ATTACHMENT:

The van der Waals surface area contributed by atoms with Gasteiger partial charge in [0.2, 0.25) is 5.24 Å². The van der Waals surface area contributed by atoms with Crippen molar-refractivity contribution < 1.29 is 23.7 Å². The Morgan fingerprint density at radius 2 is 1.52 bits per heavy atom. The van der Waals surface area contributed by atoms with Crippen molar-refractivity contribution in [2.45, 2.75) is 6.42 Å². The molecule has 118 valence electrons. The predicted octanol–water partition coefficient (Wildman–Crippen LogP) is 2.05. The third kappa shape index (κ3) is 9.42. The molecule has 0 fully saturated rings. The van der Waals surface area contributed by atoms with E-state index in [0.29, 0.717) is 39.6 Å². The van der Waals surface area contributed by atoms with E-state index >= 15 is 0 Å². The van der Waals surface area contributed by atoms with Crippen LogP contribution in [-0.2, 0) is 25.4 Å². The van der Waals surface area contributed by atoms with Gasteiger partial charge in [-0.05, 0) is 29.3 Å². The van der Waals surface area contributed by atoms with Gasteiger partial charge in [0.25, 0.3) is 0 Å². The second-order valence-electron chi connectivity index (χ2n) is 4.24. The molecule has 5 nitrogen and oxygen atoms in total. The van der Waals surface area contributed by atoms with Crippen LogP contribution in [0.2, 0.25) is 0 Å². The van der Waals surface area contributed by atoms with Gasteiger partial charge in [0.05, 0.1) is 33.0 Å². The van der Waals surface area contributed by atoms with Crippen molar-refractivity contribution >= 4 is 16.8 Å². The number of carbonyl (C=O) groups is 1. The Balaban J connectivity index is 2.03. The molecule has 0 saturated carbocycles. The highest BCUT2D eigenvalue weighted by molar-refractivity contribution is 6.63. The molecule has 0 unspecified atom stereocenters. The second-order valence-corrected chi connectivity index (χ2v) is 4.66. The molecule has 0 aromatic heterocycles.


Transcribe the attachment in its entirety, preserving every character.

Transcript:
The van der Waals surface area contributed by atoms with Gasteiger partial charge in [0.2, 0.25) is 5.24 Å². The van der Waals surface area contributed by atoms with Crippen molar-refractivity contribution < 1.29 is 23.7 Å². The Morgan fingerprint density at radius 2 is 1.52 bits per heavy atom. The van der Waals surface area contributed by atoms with Crippen molar-refractivity contribution in [2.45, 2.75) is 6.42 Å². The molecule has 118 valence electrons. The predicted octanol–water partition coefficient (Wildman–Crippen LogP) is 2.05. The third kappa shape index (κ3) is 9.42. The molecule has 0 fully saturated rings. The van der Waals surface area contributed by atoms with E-state index in [0.29, 0.717) is 39.6 Å². The van der Waals surface area contributed by atoms with E-state index >= 15 is 0 Å². The van der Waals surface area contributed by atoms with Crippen LogP contribution in [-0.2, 0) is 25.4 Å². The van der Waals surface area contributed by atoms with Gasteiger partial charge in [-0.05, 0) is 29.3 Å². The van der Waals surface area contributed by atoms with Gasteiger partial charge in [0.25, 0.3) is 0 Å². The second-order valence-electron chi connectivity index (χ2n) is 4.24. The molecule has 5 nitrogen and oxygen atoms in total. The van der Waals surface area contributed by atoms with Crippen LogP contribution in [0.2, 0.25) is 0 Å². The van der Waals surface area contributed by atoms with Gasteiger partial charge in [0.05, 0.1) is 33.0 Å². The van der Waals surface area contributed by atoms with Crippen molar-refractivity contribution >= 4 is 16.8 Å². The number of carbonyl (C=O) groups is 1. The Balaban J connectivity index is 2.03. The molecule has 0 saturated carbocycles. The highest BCUT2D eigenvalue weighted by molar-refractivity contribution is 6.63. The molecule has 0 unspecified atom stereocenters. The second-order valence-corrected chi connectivity index (χ2v) is 4.66. The molecule has 0 aromatic heterocycles.